By Asger LETH


unknown - Completed 2006

    • Year of production
    • 2006
    • Genres
    • unknown
    • Countries
    • Languages
    • Duration
    • 88 mn
    • Director(s)
    • Asger LETH
    • EIDR
    • 10.5240/55BF-706F-33C5-2166-D46D-L
    • Producer(s)
    • Mikael CHR. RIEKS, Thomas RADOOR, Seth KANEGIS
    • Synopsis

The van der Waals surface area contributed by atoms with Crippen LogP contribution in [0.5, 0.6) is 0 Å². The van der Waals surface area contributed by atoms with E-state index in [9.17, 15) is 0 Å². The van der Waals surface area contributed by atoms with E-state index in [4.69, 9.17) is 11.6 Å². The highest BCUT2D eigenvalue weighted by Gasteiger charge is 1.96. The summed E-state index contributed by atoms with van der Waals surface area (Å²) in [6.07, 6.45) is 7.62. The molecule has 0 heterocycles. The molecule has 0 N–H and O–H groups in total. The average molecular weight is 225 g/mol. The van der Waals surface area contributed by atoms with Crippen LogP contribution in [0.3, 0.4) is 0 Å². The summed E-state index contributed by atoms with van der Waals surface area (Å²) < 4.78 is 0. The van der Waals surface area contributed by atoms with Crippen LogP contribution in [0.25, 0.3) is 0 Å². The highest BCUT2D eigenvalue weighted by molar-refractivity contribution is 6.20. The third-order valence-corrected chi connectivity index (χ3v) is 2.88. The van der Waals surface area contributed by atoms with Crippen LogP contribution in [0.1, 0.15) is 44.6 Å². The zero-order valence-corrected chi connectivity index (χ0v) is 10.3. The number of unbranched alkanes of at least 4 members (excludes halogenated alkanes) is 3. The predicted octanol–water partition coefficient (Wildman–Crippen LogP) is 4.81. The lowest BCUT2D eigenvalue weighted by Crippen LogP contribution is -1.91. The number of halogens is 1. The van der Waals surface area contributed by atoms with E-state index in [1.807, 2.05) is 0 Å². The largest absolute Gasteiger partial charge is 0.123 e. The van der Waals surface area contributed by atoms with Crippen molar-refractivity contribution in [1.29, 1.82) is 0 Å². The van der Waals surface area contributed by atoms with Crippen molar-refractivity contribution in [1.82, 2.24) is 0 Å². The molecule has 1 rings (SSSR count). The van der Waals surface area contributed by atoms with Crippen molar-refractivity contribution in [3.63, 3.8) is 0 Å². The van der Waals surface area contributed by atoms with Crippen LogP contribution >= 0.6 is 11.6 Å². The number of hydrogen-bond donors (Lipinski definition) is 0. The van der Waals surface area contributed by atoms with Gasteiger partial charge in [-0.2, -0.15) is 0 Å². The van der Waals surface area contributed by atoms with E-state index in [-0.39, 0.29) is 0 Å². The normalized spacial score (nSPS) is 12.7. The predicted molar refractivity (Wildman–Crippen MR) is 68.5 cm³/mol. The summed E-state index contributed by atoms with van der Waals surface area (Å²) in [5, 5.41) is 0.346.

• Meet 2pac and Bily, brothers with broad smiles and big guns. In the Haitian slum of Cité Soleil, 2pac and Bily are among a cadre of notorious gang leaders whose foot soldiers are known as chimères, or ghosts. Former Haitian President Jean-Bertrand Aristide reputedly employed the chimères to attack his opponents. Director Asger Leth had remarkable access to this gang culture in the months leading up to Aristide’s overthrow in 2004. The resulting film is a Caribbean epic of family, love and violence. 2pac and Bily have big aspirations that sometimes collide. They both fall for the same woman, Lele, a French relief worker; she’s drawn to them even as she recognizes their “power over life and death, including mine.” 2pac and Bily sometimes skirmish with each other’s soldiers. When everyone carries a gun and a spliff, tensions can escalate in a heartbeat. Allegiances constantly shift: between 2pac and Bily, gang leaders and politicians, Aristide and the rebels. Bily wants to go legit and join Aristide’s Lavalas political party. 2pac is fed up with Aristide; he dreams of giving up guns and battling with rap lyrics instead. (Indeed, he takes his name from Tupac Shakur.) In Ghosts of Cité Soleil, the camera achieves an astonishing intimacy, from bedroom romance to street warfare. The colours are saturated, with heat radiating from every surface. The director knows this country well: his father, Jørgen Leth, has made films in Haiti since the early eighties and lived there since 1991. Wyclef Jean collaborates on the haunting score and also appears in the film. From Haiti, 2pac calls Jean on the phone in New York City. Cameras capture both ends of this conversation between two modern Haitian legends. It’s one of several points where the viewer might wonder, Is this for real? The larger-than-life drama of Haiti seems a world away from the comfort and security of the United States. When Jean gets off the phone, he remarks, “That ain’t no Hollywood movie, that’s just the truth.”